There are some books that you read because they’re supposed to be particularly brilliant. But, as you read them, they don’t feel particularly brilliant. And there are those books that are so enjoyable that you want to reread them as soon as you reach the end. That second kind of book is rarely pretentious and inaccessible. It often has an elegant simplicity about it — it is entertaining and it makes sense. These are often the books that aren’t aiming to impress the reader as an end in itself, but to tell a great story.
Outliers definitely falls within that second category. It makes you think about world. Reading it feels like you’ve been on a delightful journey of discovery.
The book sets out to explore what makes a high achiever. People tend to focus on personalities and character, but the ingredients that go into producing successful people go well beyond personality, encompassing: when you were born, childhood advantage, good schooling, access to resources, supportive parents, and enough encouragement and confidence to believe that success is not only attainable, but is something you’re destined for.
One of the strangest aspects to success is the importance of when you were born. There are two parts to this: your birth date, in relation to things that are going on in the wider world (timing) and, weirdly enough, your relative age in class at school.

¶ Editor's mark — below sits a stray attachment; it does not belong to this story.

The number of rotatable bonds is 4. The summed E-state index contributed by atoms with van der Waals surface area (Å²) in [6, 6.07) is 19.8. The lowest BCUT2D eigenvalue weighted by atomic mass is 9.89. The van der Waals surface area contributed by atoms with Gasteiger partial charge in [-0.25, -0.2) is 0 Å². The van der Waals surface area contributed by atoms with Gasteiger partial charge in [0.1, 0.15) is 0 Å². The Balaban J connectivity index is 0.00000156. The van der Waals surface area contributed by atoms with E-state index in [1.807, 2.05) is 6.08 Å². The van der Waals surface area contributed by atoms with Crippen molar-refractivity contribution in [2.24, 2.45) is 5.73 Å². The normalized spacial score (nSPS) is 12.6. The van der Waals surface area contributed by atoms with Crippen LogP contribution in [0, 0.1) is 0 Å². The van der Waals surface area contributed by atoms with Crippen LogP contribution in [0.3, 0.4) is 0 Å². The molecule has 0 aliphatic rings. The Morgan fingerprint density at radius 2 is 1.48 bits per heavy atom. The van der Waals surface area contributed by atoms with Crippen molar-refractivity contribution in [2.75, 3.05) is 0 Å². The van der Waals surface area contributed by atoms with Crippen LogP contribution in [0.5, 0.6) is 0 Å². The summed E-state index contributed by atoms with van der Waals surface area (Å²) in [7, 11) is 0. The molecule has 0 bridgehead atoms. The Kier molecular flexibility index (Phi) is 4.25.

Simply put, opportunities tend to come along in waves (economic, cultural and technical). The older you get the less likely you are to be a ‘game changer’ and the more likely you are to be maintaining the status quo. Thus someone in their twenties like Bill Gates could revolutionise the tech industry (because he had nothing to lose), whereas executives in their fifties were much less likely to because they were protecting their positions and business market share (in other words, they were resisting change). Plus technology had reached a point where it was ready for explosive growth, which coincided with Bill Gate’s arrival on the scene.
In class, the oldest have the advantage of experience, which tends to give them more confidence. This initial confidence is likely to carry on through a person’s schooling.
Outliers is really a series of essays connected by a theme. Some are more successful than others. The section that I mentioned about Bill Gates was particularly interesting. The one on mathematics was less appealing for me. Malcolm Gladwell even turns the lens on himself.
Gladwell’s done a great job balancing the statistics with the real-life examples and fun anecdotes, presenting a sophisticated argument while keeping it coherent — he makes what could be really quite dry, fascinating.